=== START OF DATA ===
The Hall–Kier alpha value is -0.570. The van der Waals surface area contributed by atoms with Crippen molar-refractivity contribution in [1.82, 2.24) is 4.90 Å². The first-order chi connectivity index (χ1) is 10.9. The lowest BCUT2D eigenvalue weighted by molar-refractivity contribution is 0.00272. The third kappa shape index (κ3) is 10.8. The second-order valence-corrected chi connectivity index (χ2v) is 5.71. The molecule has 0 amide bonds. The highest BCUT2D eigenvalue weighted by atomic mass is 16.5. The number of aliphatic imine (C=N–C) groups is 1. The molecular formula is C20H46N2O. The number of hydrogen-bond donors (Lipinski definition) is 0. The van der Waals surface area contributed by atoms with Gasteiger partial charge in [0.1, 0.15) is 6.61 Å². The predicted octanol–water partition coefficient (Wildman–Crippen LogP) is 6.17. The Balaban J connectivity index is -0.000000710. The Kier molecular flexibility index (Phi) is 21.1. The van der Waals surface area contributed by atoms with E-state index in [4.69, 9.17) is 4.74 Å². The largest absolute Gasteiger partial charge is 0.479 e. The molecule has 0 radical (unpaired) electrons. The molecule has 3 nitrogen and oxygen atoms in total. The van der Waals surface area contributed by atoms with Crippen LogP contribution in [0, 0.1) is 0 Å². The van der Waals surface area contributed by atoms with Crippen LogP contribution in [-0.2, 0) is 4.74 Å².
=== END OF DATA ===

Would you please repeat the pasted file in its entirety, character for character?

The Hall–Kier alpha value is -0.570. The van der Waals surface area contributed by atoms with Crippen molar-refractivity contribution in [1.82, 2.24) is 4.90 Å². The first-order chi connectivity index (χ1) is 10.9. The lowest BCUT2D eigenvalue weighted by molar-refractivity contribution is 0.00272. The third kappa shape index (κ3) is 10.8. The second-order valence-corrected chi connectivity index (χ2v) is 5.71. The molecule has 0 amide bonds. The highest BCUT2D eigenvalue weighted by atomic mass is 16.5. The number of aliphatic imine (C=N–C) groups is 1. The molecular formula is C20H46N2O. The number of hydrogen-bond donors (Lipinski definition) is 0. The van der Waals surface area contributed by atoms with Gasteiger partial charge in [0.1, 0.15) is 6.61 Å². The predicted octanol–water partition coefficient (Wildman–Crippen LogP) is 6.17. The Balaban J connectivity index is -0.000000710. The Kier molecular flexibility index (Phi) is 21.1. The van der Waals surface area contributed by atoms with E-state index in [4.69, 9.17) is 4.74 Å². The largest absolute Gasteiger partial charge is 0.479 e. The molecule has 0 radical (unpaired) electrons. The molecule has 3 nitrogen and oxygen atoms in total. The van der Waals surface area contributed by atoms with Crippen LogP contribution in [0, 0.1) is 0 Å². The van der Waals surface area contributed by atoms with Crippen LogP contribution in [-0.2, 0) is 4.74 Å².